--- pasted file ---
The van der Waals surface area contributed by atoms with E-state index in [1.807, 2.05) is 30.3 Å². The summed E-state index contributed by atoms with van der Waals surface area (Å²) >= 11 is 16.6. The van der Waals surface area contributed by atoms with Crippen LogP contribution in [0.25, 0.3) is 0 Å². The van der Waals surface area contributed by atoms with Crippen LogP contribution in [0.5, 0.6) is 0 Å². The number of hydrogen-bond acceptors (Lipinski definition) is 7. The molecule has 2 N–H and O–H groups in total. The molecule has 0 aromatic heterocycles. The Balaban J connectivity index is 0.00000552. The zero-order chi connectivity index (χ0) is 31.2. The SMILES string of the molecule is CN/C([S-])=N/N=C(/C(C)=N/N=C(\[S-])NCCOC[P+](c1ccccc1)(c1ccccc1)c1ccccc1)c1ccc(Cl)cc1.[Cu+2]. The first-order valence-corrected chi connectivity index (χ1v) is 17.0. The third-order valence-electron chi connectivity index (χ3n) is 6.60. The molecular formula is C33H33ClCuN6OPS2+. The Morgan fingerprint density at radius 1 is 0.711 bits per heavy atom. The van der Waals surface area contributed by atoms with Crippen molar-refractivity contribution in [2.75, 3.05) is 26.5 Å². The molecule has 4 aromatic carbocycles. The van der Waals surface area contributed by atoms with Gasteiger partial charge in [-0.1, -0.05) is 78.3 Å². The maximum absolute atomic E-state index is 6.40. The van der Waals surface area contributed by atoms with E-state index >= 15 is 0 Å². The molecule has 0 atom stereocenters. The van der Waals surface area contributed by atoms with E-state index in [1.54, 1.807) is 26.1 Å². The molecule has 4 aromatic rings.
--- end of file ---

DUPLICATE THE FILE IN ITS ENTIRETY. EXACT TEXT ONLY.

The van der Waals surface area contributed by atoms with E-state index in [1.807, 2.05) is 30.3 Å². The summed E-state index contributed by atoms with van der Waals surface area (Å²) >= 11 is 16.6. The van der Waals surface area contributed by atoms with Crippen LogP contribution in [0.25, 0.3) is 0 Å². The van der Waals surface area contributed by atoms with Crippen LogP contribution in [0.5, 0.6) is 0 Å². The number of hydrogen-bond acceptors (Lipinski definition) is 7. The molecule has 2 N–H and O–H groups in total. The molecule has 0 aromatic heterocycles. The Balaban J connectivity index is 0.00000552. The zero-order chi connectivity index (χ0) is 31.2. The SMILES string of the molecule is CN/C([S-])=N/N=C(/C(C)=N/N=C(\[S-])NCCOC[P+](c1ccccc1)(c1ccccc1)c1ccccc1)c1ccc(Cl)cc1.[Cu+2]. The first-order valence-corrected chi connectivity index (χ1v) is 17.0. The third-order valence-electron chi connectivity index (χ3n) is 6.60. The molecular formula is C33H33ClCuN6OPS2+. The Morgan fingerprint density at radius 1 is 0.711 bits per heavy atom. The van der Waals surface area contributed by atoms with Crippen molar-refractivity contribution in [2.75, 3.05) is 26.5 Å². The molecule has 4 aromatic carbocycles. The van der Waals surface area contributed by atoms with Gasteiger partial charge in [-0.1, -0.05) is 78.3 Å². The maximum absolute atomic E-state index is 6.40. The van der Waals surface area contributed by atoms with E-state index >= 15 is 0 Å². The molecule has 0 atom stereocenters. The van der Waals surface area contributed by atoms with E-state index in [1.54, 1.807) is 26.1 Å². The molecule has 4 aromatic rings.